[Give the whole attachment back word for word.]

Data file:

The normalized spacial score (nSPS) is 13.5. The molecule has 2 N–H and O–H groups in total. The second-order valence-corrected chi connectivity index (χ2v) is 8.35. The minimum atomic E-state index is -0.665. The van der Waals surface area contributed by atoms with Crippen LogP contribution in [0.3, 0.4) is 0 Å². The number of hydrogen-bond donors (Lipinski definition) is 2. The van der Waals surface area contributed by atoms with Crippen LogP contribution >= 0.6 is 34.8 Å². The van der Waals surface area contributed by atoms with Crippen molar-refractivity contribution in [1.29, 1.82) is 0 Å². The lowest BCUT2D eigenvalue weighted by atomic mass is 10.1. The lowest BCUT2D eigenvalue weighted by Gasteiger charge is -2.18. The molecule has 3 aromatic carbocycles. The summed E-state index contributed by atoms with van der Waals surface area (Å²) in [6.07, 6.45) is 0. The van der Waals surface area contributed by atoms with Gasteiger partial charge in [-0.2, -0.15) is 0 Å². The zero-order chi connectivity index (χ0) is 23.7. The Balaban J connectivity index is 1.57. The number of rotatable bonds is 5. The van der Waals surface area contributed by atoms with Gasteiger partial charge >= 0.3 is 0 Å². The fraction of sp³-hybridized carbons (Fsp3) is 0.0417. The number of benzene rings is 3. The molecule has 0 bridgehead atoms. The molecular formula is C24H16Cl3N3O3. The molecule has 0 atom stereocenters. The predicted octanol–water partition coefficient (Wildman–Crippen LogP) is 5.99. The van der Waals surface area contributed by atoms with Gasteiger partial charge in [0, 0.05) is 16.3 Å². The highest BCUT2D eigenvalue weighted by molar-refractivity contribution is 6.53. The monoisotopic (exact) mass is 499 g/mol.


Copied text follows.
The normalized spacial score (nSPS) is 13.5. The molecule has 2 N–H and O–H groups in total. The second-order valence-corrected chi connectivity index (χ2v) is 8.35. The minimum atomic E-state index is -0.665. The van der Waals surface area contributed by atoms with Crippen LogP contribution in [0.3, 0.4) is 0 Å². The number of hydrogen-bond donors (Lipinski definition) is 2. The van der Waals surface area contributed by atoms with Crippen LogP contribution >= 0.6 is 34.8 Å². The van der Waals surface area contributed by atoms with Crippen molar-refractivity contribution in [1.29, 1.82) is 0 Å². The lowest BCUT2D eigenvalue weighted by atomic mass is 10.1. The lowest BCUT2D eigenvalue weighted by Gasteiger charge is -2.18. The molecule has 3 aromatic carbocycles. The summed E-state index contributed by atoms with van der Waals surface area (Å²) in [6.07, 6.45) is 0. The van der Waals surface area contributed by atoms with Gasteiger partial charge in [-0.2, -0.15) is 0 Å². The zero-order chi connectivity index (χ0) is 23.7. The Balaban J connectivity index is 1.57. The number of rotatable bonds is 5. The van der Waals surface area contributed by atoms with Gasteiger partial charge >= 0.3 is 0 Å². The fraction of sp³-hybridized carbons (Fsp3) is 0.0417. The number of benzene rings is 3. The molecule has 0 bridgehead atoms. The molecular formula is C24H16Cl3N3O3. The molecule has 0 atom stereocenters. The predicted octanol–water partition coefficient (Wildman–Crippen LogP) is 5.99. The van der Waals surface area contributed by atoms with Gasteiger partial charge in [0, 0.05) is 16.3 Å². The highest BCUT2D eigenvalue weighted by molar-refractivity contribution is 6.53. The monoisotopic (exact) mass is 499 g/mol.